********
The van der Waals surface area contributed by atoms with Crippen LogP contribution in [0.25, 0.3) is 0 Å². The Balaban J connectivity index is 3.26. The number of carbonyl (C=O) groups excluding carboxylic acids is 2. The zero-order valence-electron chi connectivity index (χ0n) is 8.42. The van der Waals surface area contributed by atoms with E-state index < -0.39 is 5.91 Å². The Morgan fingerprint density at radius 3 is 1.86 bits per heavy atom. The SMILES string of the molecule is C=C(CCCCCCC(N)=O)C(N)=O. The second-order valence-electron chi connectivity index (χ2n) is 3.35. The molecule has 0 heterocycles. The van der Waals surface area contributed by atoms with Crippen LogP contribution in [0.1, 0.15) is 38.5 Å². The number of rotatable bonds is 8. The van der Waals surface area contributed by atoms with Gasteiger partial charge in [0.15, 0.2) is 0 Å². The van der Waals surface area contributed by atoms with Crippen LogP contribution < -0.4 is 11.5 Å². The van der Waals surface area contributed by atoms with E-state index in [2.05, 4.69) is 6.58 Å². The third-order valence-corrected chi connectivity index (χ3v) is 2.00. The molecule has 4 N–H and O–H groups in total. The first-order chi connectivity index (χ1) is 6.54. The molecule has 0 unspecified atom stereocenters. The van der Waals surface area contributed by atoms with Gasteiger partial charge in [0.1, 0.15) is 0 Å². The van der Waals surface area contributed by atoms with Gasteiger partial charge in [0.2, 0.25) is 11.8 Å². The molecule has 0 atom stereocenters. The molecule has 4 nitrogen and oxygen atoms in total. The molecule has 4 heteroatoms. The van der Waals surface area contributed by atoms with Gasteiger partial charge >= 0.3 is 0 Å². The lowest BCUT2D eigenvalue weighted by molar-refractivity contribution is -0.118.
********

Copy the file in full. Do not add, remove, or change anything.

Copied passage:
The van der Waals surface area contributed by atoms with Crippen LogP contribution in [0.25, 0.3) is 0 Å². The Balaban J connectivity index is 3.26. The number of carbonyl (C=O) groups excluding carboxylic acids is 2. The zero-order valence-electron chi connectivity index (χ0n) is 8.42. The van der Waals surface area contributed by atoms with E-state index < -0.39 is 5.91 Å². The Morgan fingerprint density at radius 3 is 1.86 bits per heavy atom. The SMILES string of the molecule is C=C(CCCCCCC(N)=O)C(N)=O. The second-order valence-electron chi connectivity index (χ2n) is 3.35. The molecule has 0 heterocycles. The van der Waals surface area contributed by atoms with Crippen LogP contribution in [0.1, 0.15) is 38.5 Å². The number of rotatable bonds is 8. The van der Waals surface area contributed by atoms with Gasteiger partial charge in [0.15, 0.2) is 0 Å². The van der Waals surface area contributed by atoms with Crippen LogP contribution < -0.4 is 11.5 Å². The van der Waals surface area contributed by atoms with E-state index in [2.05, 4.69) is 6.58 Å². The third-order valence-corrected chi connectivity index (χ3v) is 2.00. The molecule has 4 N–H and O–H groups in total. The first-order chi connectivity index (χ1) is 6.54. The molecule has 0 unspecified atom stereocenters. The van der Waals surface area contributed by atoms with Gasteiger partial charge in [0.1, 0.15) is 0 Å². The van der Waals surface area contributed by atoms with Gasteiger partial charge in [0.2, 0.25) is 11.8 Å². The molecule has 0 atom stereocenters. The molecule has 4 nitrogen and oxygen atoms in total. The molecule has 4 heteroatoms. The van der Waals surface area contributed by atoms with Gasteiger partial charge >= 0.3 is 0 Å². The lowest BCUT2D eigenvalue weighted by molar-refractivity contribution is -0.118.